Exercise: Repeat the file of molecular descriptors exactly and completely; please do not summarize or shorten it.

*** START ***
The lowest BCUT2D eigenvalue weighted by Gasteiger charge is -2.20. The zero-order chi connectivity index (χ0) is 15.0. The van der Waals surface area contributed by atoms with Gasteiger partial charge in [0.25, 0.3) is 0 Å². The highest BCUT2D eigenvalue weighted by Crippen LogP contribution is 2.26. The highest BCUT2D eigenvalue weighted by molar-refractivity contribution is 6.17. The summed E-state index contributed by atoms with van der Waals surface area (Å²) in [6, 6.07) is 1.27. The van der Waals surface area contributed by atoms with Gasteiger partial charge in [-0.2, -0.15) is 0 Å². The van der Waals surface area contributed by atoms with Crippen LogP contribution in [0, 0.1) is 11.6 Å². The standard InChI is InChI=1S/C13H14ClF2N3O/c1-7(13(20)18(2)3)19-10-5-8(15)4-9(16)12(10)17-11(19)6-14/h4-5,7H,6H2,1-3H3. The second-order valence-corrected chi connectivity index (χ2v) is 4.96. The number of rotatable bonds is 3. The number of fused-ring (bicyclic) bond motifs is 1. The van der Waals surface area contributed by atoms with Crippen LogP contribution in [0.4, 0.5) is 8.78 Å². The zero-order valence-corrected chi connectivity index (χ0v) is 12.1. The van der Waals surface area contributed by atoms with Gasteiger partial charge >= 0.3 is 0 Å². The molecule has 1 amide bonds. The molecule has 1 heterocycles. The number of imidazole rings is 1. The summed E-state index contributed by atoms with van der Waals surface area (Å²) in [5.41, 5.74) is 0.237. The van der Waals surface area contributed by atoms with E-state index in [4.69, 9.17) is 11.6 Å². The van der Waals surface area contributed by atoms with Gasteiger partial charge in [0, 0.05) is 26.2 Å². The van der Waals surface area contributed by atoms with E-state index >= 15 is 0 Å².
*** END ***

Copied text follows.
The lowest BCUT2D eigenvalue weighted by Gasteiger charge is -2.20. The zero-order chi connectivity index (χ0) is 15.0. The van der Waals surface area contributed by atoms with Gasteiger partial charge in [0.25, 0.3) is 0 Å². The highest BCUT2D eigenvalue weighted by Crippen LogP contribution is 2.26. The highest BCUT2D eigenvalue weighted by molar-refractivity contribution is 6.17. The summed E-state index contributed by atoms with van der Waals surface area (Å²) in [6, 6.07) is 1.27. The van der Waals surface area contributed by atoms with Gasteiger partial charge in [-0.2, -0.15) is 0 Å². The van der Waals surface area contributed by atoms with Crippen LogP contribution in [0, 0.1) is 11.6 Å². The standard InChI is InChI=1S/C13H14ClF2N3O/c1-7(13(20)18(2)3)19-10-5-8(15)4-9(16)12(10)17-11(19)6-14/h4-5,7H,6H2,1-3H3. The second-order valence-corrected chi connectivity index (χ2v) is 4.96. The number of rotatable bonds is 3. The number of fused-ring (bicyclic) bond motifs is 1. The van der Waals surface area contributed by atoms with Crippen LogP contribution in [0.4, 0.5) is 8.78 Å². The zero-order valence-corrected chi connectivity index (χ0v) is 12.1. The van der Waals surface area contributed by atoms with Gasteiger partial charge >= 0.3 is 0 Å². The molecule has 1 amide bonds. The molecule has 1 heterocycles. The number of imidazole rings is 1. The summed E-state index contributed by atoms with van der Waals surface area (Å²) in [5.41, 5.74) is 0.237. The van der Waals surface area contributed by atoms with E-state index in [4.69, 9.17) is 11.6 Å². The van der Waals surface area contributed by atoms with Gasteiger partial charge in [0, 0.05) is 26.2 Å². The van der Waals surface area contributed by atoms with E-state index >= 15 is 0 Å².